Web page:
September 01, 2005
New Orleans: From Super Bowl Heaven To A Living Hell
BY: Kevin Rousseau
Besides births, weddings and graduations, I imagine that the two greatest moments in my life were due to sports-related triumphs. They were 1)when a certain local baseball team canceled all past debts last October and 2) being fortunate enough to personally witness the Patriots' first Super Bowl win in New Orleans in 2002.
Personally, it’s hard to get my head around this tragedy; especially the ongoing human and natural disaster that is taking place in the Crescent City. I'm finding that it is easier to understand the gravity of the situation because I have visited the area and remember just how vast, dynamic and unique of a city New Orleans is. Make that was.
I think of the old cab driver that drove us from the airport to our hotel. I could hardly understand what he was saying but he sure was proud of his city. I wonder how the adolescent kid is who sold me a “Dome Edition” of the Times-Picayune around 1 a.m. as my dad and I sat in a French Quarter restaurant and celebrated the improbable win. I hope that the now teenager is okay. Then there’s the swamp tour we took the day after the game in a very rural area just outside of the city. I shudder to think about just what kind of life (if any) is left for those decent people that we met on that cloudy, clammy February morning.
I look at the pictures of the flooded streets of downtown New Orleans and nearly break down. How is this place the same city where I jumped up and down in sheer joy as we left the Superdome and headed down Canal Street after the ball sailed through the west goal as the clock hit zero?
The pedestrian ramp that was the main entrance into Super Bowl XXXVI is now a sea of refugees. A sea of refugees in these United States. This isn’t some hard-to-comprehend b-roll film from a third world country we’re watching here, gang. These are our people and they are dying in front of our eyes on the same spot where I said “Let’s get our picture taken in front of the Superdome, Dad. That will be cool to hang up in the living room.”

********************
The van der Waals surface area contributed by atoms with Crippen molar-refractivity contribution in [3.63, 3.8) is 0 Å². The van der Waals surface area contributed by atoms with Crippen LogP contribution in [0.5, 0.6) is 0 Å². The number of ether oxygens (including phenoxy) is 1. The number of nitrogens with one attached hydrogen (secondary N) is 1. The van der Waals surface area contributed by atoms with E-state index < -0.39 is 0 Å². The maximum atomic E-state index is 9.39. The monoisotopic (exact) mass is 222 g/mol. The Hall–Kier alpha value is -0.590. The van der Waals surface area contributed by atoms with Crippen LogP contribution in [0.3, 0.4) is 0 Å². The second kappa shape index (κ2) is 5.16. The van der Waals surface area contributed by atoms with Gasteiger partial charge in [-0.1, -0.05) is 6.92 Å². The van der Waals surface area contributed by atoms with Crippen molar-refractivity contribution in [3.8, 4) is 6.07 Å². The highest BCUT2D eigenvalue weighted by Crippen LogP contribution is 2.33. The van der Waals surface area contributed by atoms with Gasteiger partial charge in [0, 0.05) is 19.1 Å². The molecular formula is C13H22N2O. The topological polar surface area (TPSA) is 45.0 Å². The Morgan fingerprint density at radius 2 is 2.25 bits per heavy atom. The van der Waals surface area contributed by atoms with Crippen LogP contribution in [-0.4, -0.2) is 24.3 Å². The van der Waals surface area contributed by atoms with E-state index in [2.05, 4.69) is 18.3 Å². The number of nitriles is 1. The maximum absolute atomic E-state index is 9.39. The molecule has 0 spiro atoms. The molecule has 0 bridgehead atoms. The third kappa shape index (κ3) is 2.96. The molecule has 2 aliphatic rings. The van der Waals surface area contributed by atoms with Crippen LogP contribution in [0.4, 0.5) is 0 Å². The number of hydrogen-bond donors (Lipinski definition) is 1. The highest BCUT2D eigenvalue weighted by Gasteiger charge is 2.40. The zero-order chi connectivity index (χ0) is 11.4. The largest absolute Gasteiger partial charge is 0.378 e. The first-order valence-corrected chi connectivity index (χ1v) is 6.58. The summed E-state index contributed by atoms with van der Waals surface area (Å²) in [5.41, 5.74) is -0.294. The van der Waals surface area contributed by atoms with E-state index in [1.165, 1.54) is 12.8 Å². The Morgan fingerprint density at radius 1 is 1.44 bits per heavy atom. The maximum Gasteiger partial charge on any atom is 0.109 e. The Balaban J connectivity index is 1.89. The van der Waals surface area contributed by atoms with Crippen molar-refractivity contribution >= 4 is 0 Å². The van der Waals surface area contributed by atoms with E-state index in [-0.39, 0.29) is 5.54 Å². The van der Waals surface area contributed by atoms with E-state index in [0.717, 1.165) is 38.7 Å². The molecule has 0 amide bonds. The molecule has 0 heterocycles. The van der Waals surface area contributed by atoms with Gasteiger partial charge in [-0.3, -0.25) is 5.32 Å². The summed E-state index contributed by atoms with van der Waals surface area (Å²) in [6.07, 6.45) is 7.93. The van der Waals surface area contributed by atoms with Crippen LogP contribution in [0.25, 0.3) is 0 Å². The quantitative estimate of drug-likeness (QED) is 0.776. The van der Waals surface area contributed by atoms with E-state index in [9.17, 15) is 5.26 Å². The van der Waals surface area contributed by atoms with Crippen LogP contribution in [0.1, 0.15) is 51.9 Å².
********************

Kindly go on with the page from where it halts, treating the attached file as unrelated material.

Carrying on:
I think of the irony that one of the great sporting arenas in this country is now being used as a haven of last resort for people who are one desperate step away from having it all end for them.
“It’s anarchy in the Superdome as toilets back up, rival gangs mix it up and the air conditioning doesn’t work,” I hear while driving in my air conditioned car on my way to the air conditioned office.
I reflect and pray for the well being of the person who took refuge at my seat in Section 639. Did they lose their home or a loved one? And to think that my thoughts in that same seat in the 4th quarter were about just how I was going to explain away another Boston championship game collapse? How pitiful is that?
This crisis certainly puts into perspective this silly life distraction that we call sports.
Sports is a distraction and entertainment. That’s it. Nothing more, nothing less. It is not the loss of life, property or self-dignity like we are witnessing on tv the past few days. Too often (present company especially included), we make much too much of a last-second loss, a botched ground ball or a missed free throw.
That’s not to say that sports does not play an important role in society; especially in these times. After September 11th, the return of the NFL and Major League Baseball helped us as a society to get back on our collective feet and let our minds wander away for a few hours at a time.
Perhaps sports will play the same role this time as well. Maybe the refugees of the NFL - the Saints - will rise to the occasion and bring a smile or two to their fans across Louisiana. I’m sure hoping they do. If you could hand pick a Super Bowl XL champion and would choose the Patriots over the Saints right now, you should be ashamed of yourself and hope you don’t cross my path in the coming days.
I often wished that I could someday return to the Big Easy and spend more time there than we did on that whirlwind weekend. I just got a quick taste of a city that was like no other in the United States. I suppose it's human nature to want to return and relive the place and events that brought such a thrilling moment to your life’s story.
Now I just wish that the place would just simply live.
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